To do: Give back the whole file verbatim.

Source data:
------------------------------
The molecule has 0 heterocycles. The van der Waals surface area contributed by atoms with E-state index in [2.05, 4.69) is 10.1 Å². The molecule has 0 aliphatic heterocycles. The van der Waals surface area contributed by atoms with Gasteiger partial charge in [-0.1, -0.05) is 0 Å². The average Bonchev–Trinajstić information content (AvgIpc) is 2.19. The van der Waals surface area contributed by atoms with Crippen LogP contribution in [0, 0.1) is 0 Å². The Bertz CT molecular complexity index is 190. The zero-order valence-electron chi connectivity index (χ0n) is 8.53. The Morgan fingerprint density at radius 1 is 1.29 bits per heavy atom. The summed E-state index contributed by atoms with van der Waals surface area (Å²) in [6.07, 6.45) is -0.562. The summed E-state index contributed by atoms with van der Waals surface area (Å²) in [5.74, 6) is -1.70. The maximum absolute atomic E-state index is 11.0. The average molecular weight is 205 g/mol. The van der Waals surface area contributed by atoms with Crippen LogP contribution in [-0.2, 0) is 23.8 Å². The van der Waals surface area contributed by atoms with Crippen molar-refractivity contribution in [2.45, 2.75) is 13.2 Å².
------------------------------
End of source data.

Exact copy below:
The molecule has 0 heterocycles. The van der Waals surface area contributed by atoms with E-state index in [2.05, 4.69) is 10.1 Å². The molecule has 0 aliphatic heterocycles. The van der Waals surface area contributed by atoms with Gasteiger partial charge in [-0.1, -0.05) is 0 Å². The average Bonchev–Trinajstić information content (AvgIpc) is 2.19. The van der Waals surface area contributed by atoms with Crippen LogP contribution in [0, 0.1) is 0 Å². The Bertz CT molecular complexity index is 190. The zero-order valence-electron chi connectivity index (χ0n) is 8.53. The Morgan fingerprint density at radius 1 is 1.29 bits per heavy atom. The summed E-state index contributed by atoms with van der Waals surface area (Å²) in [6.07, 6.45) is -0.562. The summed E-state index contributed by atoms with van der Waals surface area (Å²) in [5.74, 6) is -1.70. The maximum absolute atomic E-state index is 11.0. The average molecular weight is 205 g/mol. The van der Waals surface area contributed by atoms with Crippen LogP contribution in [-0.2, 0) is 23.8 Å². The van der Waals surface area contributed by atoms with Crippen molar-refractivity contribution in [2.45, 2.75) is 13.2 Å².